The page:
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More service dogs to help with disabilities, PTSD

The province has introduced five new, qualified organizations that can train, test and provide service dogs to Albertans with disabilities and Post-Traumatic Stress Disorder (PTSD).

More service dogs to help with disabilities, PTSD

Minister Sabir and MLA Rod Loyola meet with representatives of Alberta’s new qualified list of service dog providers.

One of the new groups trains PTSD service dogs to support first responders and military personnel. All of the organizations were tested to ensure they meet Alberta’s training standards and can provide dogs that meet the unique needs of those who require their support.

The Service Dogs Qualifications Regulation, which came into effect in April 2017, lays out provincial standards, allowing more schools to train qualified service dogs. Under the new rules, people with self-trained service dogs can also have their dogs trained or assessed to become qualified.

“Qualified service dogs are dedicated to helping people navigate daily life and, in some cases, even save their lives. I am proud to improve access to service dogs for persons with disabilities and, for the first time, those affected by PTSD. I look forward to seeing more service dogs in our communities.”

Irfan Sabir, Minister of Community and Social Services

“Having more qualified schools is great news for Alberta. This will help meet the demand and empower more people with independence, freedom and access to their communities.”

John Dugas, owner, Courageous Companions, qualified Alberta service dog organization

Like all service dogs, PTSD dogs are trained to respond to the unique needs of their handler. This includes tasks such as interrupting repetitive or self-harming behaviour, reminding the handler to take medication, retrieving objects and guiding a person away from stressful situations.

“I am pleased by today’s announcement. Service dogs can substantially improve the lives of military veterans and anyone suffering from injuries such as PTSD.”

MLA Nicole Goehring, Government of Alberta’s Liaison to the Canadian Armed Forces

“I’ve waited a long time to have a qualified service dog. Having more service dog schools and more opportunities to obtain a service dog will change many people’s lives for the better.”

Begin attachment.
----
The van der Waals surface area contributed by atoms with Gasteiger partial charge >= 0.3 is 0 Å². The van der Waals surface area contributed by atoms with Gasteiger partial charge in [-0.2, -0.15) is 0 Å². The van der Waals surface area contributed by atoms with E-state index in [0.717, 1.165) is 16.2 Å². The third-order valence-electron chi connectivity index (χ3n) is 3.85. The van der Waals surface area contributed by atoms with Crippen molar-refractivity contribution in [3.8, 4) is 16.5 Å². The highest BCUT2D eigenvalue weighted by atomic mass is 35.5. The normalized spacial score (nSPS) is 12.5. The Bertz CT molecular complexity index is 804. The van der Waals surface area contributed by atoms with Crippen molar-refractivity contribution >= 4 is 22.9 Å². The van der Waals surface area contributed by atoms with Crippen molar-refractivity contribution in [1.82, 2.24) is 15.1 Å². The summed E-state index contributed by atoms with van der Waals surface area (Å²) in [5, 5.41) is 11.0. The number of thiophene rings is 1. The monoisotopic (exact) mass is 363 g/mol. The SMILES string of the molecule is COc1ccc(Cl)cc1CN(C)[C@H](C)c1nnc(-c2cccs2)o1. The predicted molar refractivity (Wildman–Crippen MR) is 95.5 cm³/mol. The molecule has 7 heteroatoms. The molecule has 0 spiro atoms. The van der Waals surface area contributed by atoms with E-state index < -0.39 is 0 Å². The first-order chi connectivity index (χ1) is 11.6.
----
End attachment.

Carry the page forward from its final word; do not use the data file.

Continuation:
Adrienne Webb, Alberta PTSD service dog user 

The government awarded $250,000 in grants to support qualified organizations with training, testing and providing service dogs. The funding will also help individuals who want to ensure their self-trained dogs meet Alberta’s new standards.

Who is on the list

  • Organizations on the qualified list will train and assess service dogs based on the province’s new training standards in the Service Dogs Qualifications Regulation.
  • Members on Alberta’s new qualified list are:
    • Hope Heels Service Dog Team Building Institute: producer and assessor of service dogs in Edmonton, Calgary and Grande Prairie
    • Canadian Canine Training Corporation: producer, assessor and training in the Edmonton area
    • Very Special Paws, Camrose and District Victim Services Society: producer, assessor and training in Camrose, Edmonton and Calgary areas 
    • Red Dog Training Solutions: training and assessment in Edmonton and Red Deer area  
    • Courageous Companions Incorporated: producer for PTSD service dogs for military personnel and first responders throughout Alberta
  • Existing qualified organizations
    • Dogs with Wings: producer, assessor and training in Edmonton area
    • Pacific Assistance Dogs Society: puppy-raising services in Calgary
  • Other organizations across Alberta that produce, train and assess service dogs are encouraged to apply to be on the qualified list.

Quick facts

  • To be qualified, a dog must meet certain standards regarding skills and behaviour to ensure it meets the needs of its owner and can safely interact with the public.  
  • Qualified service dogs can typically be identified by the harness and equipment that are unique to each service dog organization.
  • It is a criminal offence to deny access to any public place to individuals who use qualified service dogs.

Listen to the news conference


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